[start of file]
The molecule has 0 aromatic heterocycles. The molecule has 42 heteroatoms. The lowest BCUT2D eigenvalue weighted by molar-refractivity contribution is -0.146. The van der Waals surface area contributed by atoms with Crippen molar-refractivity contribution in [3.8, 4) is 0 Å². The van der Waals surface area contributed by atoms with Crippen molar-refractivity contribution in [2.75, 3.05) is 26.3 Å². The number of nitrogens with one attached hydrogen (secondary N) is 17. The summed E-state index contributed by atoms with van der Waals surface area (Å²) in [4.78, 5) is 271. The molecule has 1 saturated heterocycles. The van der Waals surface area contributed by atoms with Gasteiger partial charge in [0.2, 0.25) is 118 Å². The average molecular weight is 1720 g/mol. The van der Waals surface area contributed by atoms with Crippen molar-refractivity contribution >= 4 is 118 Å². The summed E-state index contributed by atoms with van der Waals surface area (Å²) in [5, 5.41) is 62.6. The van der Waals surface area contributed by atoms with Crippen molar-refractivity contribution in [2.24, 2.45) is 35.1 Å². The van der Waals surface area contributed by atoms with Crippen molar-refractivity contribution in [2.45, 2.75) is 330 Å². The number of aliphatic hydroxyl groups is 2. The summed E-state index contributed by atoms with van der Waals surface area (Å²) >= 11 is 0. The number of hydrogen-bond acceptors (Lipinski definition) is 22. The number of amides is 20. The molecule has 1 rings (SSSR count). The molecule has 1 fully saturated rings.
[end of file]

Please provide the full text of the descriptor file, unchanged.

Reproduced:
The molecule has 0 aromatic heterocycles. The molecule has 42 heteroatoms. The lowest BCUT2D eigenvalue weighted by molar-refractivity contribution is -0.146. The van der Waals surface area contributed by atoms with Crippen molar-refractivity contribution in [3.8, 4) is 0 Å². The van der Waals surface area contributed by atoms with Crippen molar-refractivity contribution in [2.75, 3.05) is 26.3 Å². The number of nitrogens with one attached hydrogen (secondary N) is 17. The summed E-state index contributed by atoms with van der Waals surface area (Å²) in [4.78, 5) is 271. The molecule has 1 saturated heterocycles. The van der Waals surface area contributed by atoms with Gasteiger partial charge in [0.2, 0.25) is 118 Å². The average molecular weight is 1720 g/mol. The van der Waals surface area contributed by atoms with Crippen molar-refractivity contribution >= 4 is 118 Å². The summed E-state index contributed by atoms with van der Waals surface area (Å²) in [5, 5.41) is 62.6. The van der Waals surface area contributed by atoms with Crippen molar-refractivity contribution in [2.24, 2.45) is 35.1 Å². The van der Waals surface area contributed by atoms with Crippen molar-refractivity contribution in [2.45, 2.75) is 330 Å². The number of aliphatic hydroxyl groups is 2. The summed E-state index contributed by atoms with van der Waals surface area (Å²) >= 11 is 0. The number of hydrogen-bond acceptors (Lipinski definition) is 22. The number of amides is 20. The molecule has 1 rings (SSSR count). The molecule has 1 fully saturated rings.